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How the LGBTQ Community Continues to Advocate for Affirmative Healthcare

by Kevin Schattenkirk
EDGE Media Network Contributor
Wednesday Dec 23, 2020

Medical care in the U.S. is often centered on the assumption that patients are cisgender and heterosexual, often excluding LGBTQ people — particularly those who identify as transgender, gender non-conforming, or nonbinary. A recent article by Well and Good suggests that improvements can only be made possible when LGBTQ- and gender-affirming health care become more commonplace.

Proposed improvements include eradicating stigma and shame and affirming sexual orientation, gender identity, and gender non-conformity. This is particularly important because the LGBTQ community is at higher risk of contracting sexually transmitted infections (STIs) and HIV/AIDS, as well as suffering from higher rates of mental health disorders, homelessness, and domestic violence.

LGBTQ people have often avoided medical care due to experiencing homophobia or transphobia, compounding a belief they will continue to be discriminated against, or that provider ignorance will result in inadequate care. This is precisely why affirmative care is necessary.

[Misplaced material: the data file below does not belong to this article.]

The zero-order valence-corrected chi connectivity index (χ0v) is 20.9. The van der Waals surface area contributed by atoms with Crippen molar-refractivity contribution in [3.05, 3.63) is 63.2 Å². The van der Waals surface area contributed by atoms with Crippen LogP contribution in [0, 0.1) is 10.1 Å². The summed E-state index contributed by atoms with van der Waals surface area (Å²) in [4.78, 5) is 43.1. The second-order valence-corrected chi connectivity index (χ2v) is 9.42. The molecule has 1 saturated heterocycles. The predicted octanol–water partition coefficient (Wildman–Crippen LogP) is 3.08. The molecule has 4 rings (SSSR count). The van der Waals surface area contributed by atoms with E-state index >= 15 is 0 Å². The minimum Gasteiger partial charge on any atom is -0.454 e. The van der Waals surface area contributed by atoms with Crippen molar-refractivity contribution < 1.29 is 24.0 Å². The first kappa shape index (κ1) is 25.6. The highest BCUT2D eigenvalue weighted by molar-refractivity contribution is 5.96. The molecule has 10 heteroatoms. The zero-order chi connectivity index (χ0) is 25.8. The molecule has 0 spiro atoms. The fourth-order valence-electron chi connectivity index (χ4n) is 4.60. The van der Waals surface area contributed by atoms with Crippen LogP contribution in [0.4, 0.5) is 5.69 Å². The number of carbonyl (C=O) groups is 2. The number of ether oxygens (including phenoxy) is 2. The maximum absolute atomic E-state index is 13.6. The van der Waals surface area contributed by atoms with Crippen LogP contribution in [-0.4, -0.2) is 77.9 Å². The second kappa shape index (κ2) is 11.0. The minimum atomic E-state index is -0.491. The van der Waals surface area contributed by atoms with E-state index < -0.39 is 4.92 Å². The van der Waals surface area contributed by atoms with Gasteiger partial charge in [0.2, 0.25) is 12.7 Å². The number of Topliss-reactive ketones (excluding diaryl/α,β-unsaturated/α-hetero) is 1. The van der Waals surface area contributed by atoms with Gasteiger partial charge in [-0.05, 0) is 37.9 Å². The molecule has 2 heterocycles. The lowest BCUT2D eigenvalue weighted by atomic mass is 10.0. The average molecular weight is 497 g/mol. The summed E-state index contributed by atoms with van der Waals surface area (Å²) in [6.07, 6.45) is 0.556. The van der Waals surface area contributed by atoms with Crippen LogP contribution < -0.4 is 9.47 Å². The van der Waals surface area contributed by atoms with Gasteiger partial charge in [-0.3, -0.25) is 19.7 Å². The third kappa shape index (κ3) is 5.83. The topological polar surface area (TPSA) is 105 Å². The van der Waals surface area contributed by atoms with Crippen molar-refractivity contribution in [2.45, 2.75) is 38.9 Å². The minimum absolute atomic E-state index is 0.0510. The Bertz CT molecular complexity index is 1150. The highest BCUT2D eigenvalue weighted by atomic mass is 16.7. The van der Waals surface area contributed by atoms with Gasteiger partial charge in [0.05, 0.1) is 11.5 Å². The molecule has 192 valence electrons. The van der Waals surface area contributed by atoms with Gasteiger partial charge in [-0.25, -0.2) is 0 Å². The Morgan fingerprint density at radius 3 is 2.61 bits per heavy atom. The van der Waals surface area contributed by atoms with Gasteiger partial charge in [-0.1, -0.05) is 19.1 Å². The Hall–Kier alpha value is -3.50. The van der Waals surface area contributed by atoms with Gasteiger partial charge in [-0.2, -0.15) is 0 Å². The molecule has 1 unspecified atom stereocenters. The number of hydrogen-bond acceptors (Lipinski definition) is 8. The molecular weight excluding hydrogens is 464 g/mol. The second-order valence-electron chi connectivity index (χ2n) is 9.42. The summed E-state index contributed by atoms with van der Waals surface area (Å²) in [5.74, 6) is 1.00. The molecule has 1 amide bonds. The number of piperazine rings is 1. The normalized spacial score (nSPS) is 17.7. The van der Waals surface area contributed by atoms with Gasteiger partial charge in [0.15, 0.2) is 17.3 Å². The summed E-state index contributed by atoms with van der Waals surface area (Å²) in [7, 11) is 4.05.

Affirmative care can begin by setting the scene and creating a more welcoming environment. Dr. Andrew Goodman, medical director at Callen-Lorde in New York City, introduces his pronouns when first meeting with a patient. He believes this allows patients to feel as though their experience will be respected and that affirming care entails "not walking in with any assumptions, and understanding that knowing someone's sex doesn't mean you know things about their gender identity, who they have sex with or the care they might need. It means that you ask and you're open. It's treating a patient like they are the expert of their own experience."

This is particularly significant when assumptions are made based on rigid constructions of gender — such as the notion that "only women need pap smears, or that a man can't get pregnant," as Well and Good points out. Such concepts fail to include proper care for trans, nonbinary, and intersex people in need of reproductive care. Affirmative care takes into account the sexual experiences not just of heterosexual and cisgender people, but people of all genders — inclusive of hormone therapy, STI testing and treatment, contraception, and abortion, which are essential health services for many people, regardless of sexual orientation, gender expression, or gender identity.

Education is a critical factor in encouraging more affirmative approaches to medical care. Not only by patients visiting a doctor's office, but education within the medical field itself — so that patients can feel comfortable with their providers when they set foot inside an office. Dr. Bhavik Kumar, medical director of primary and trans care at Planned Parenthood Gulf Coast, explains that this begins first by "all the people involved in a patient's health-care experience [understanding] and [valuing] LGBTQ+ people." For instance, consciously using neutral language that avoids presumptions.